*Note: I moved the stack on Kiel east one hex so you can see it. Also, there are two 5-4 british air units on Brussels. I did not expand those so you can see the infantry that are attacking this turn.
Here’s the whole map at that point:
*Note: I moved the stack on Kiel east one hex so you can see it. Also, there are two 5-4 british air units on Brussels. I did not expand those so you can see the infantry that are attacking this turn.
Bremen Battle Considerations
There are basically 3 outcomes that are possible. I have 32 factors attacking (20 shore bombardment + 1 from the infantry on Portsmouth + 4 for the GB tank + 7 GS). He has 10 factors defending, but they are tripled since this is a sea invasion. He is tripled to 30. 32:30 is a 1:1 attack. I have enough so that even if I roll an exchange I still can make it ashore.
Possibility # 1: I roll a 5 (Attacker dies)
Odds of rolling a 5: 17%. If I roll a 5, then not only do all my guys die, but the German western army is still supplied, Berlin is not occupied, and I’m completely out of position. It wouldn’t matter how I tried to build and defend France under this possibility. France would fall to the German western army in Winter 1939.
Wouldn’t you know it, I rolled a 5. I surrendered. I discussed with Paul the other two options (see below), and we agreed to play on as though I had rolled a full exchange.
Possibility #2: I roll a 6 (Defender dies) or a 2 (counterattack) or a 3 (counterattack)
Odds of rolling a 2, 3, or 6: 50%. If I roll a 6, he dies. I lose nothing. If I roll a 2 or 3 (counterattacks), he has an 83% chance of killing himself on the counterattack. Even if he rolls a 1 on the counterattack, I lose almost nothing on the small exchange since he has only 10 factors when he is not tripled.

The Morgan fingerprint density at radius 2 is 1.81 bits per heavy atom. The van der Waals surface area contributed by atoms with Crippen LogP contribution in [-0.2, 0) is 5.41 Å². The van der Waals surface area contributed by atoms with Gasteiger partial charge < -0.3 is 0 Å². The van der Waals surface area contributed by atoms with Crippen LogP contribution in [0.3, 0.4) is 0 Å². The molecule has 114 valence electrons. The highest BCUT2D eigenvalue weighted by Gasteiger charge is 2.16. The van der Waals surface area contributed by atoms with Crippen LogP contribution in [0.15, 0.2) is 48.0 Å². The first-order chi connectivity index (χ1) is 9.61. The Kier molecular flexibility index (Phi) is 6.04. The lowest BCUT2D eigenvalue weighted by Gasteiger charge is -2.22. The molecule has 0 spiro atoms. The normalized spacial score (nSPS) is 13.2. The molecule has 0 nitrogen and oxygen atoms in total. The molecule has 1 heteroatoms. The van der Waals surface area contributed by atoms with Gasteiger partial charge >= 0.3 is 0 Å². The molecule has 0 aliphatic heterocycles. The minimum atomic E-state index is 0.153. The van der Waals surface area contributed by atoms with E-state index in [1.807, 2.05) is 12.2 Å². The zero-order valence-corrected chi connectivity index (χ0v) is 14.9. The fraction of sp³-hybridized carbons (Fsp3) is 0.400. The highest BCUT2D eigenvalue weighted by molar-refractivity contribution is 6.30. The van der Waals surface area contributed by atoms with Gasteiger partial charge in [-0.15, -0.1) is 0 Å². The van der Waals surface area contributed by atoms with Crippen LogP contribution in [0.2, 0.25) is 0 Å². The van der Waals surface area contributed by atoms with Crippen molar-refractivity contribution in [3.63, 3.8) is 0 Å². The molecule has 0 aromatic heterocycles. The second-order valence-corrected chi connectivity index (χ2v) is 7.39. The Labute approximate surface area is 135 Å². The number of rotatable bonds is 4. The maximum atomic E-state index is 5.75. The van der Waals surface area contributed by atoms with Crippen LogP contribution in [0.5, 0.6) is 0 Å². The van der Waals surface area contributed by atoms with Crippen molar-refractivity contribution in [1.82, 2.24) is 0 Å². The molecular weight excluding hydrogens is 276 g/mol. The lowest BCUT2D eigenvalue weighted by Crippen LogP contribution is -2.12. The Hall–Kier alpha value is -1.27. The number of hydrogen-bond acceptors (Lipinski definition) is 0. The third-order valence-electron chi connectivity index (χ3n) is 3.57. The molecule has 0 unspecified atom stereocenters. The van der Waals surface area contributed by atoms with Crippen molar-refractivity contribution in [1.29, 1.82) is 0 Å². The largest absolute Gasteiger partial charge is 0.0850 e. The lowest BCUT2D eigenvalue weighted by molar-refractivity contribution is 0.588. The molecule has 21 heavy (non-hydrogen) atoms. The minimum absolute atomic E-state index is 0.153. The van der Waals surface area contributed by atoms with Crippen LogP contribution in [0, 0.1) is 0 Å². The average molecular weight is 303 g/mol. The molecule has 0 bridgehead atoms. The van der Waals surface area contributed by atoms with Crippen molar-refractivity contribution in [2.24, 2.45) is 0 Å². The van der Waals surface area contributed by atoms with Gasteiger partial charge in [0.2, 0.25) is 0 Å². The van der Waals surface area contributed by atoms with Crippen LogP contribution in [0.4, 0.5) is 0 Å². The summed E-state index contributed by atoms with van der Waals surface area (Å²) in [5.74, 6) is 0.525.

I had a 50% chance of taking Bremen without losing anything (or almost nothing).
Possibility #3: I roll a 1 (Big Exchange) or 4 (Big Exchange)
Odds of rolling a 1 or 4: 33%. If I roll a 1 or 4 I have to lose 30 factors worth. I could lose all my ground and air and save my ships. However, doing that would mean no unit takes Bremen, which means no exploitation into Berlin, which means his western army is still in supply, which means France dies in Winter 1939. That’s not an option.
Before I planned out my double move, I made the decision that even if I rolled a big exchange I would take the losses from my fleets so that a unit would make it ashore. Before I planned this move out I also made sure that I could have at least 31 factors attacking Bremen in case I rolled a big exchange. I thought it would be fun (so far it is) to see how a game plays out where GB does not have her fleets.
I lost 7 air, the 4-5 tank, and 19 factors worth of fleets for my 30 total in losses. Since the fleets were shore bombarding that meant I had to lose 3 fleet factors for each point. I lost a total of 57 fleet factors. BUT, my 1-3 infantry from Portsmouth made it ashore, which allowed all my tanks to exploit.
Berlin sits empty. If I take it, I cannot hold it. But I must take it so as to threaten Germany’s defeat and to draw resources towards Berlin and away from France.
The French tanks exploit. The first goes due NE two hexes, and the second goes due east two hexes. The second French tank exerts a Zone of Control over hex P32 in SW Poland. No supply from the German minors can get past my French line of tanks.
The GB tanks exploit.
The first tank (2-5 tank) moves one hex east and ends just south of Kiel. I know that Konigsberg still can provide supply. He will move a fleet to Konigsberg and designate it for supply. That will get his single tank on Kiel back into supply. I leave a blocker on the hex just south of Kiel so that his tank on Kiel might kill it but he’d be stuck there.
The second tank (4-5 tank) exploits, duplicating the first’s movement and then continues to end on Berlin. With Berlin gone as a supply source, with all the German minors blocked by the French tanks, and with there being no land route between Konigsberg to Germany yet, all of his units in Germany are out of supply except for the air and navy. In fact, some of his units in Poland are even out of supply (the ones west of Warsaw). The ones west of Warsaw were getting supply from Berlin. Only his units east of Warsaw and the infantry on Danzig are in supply.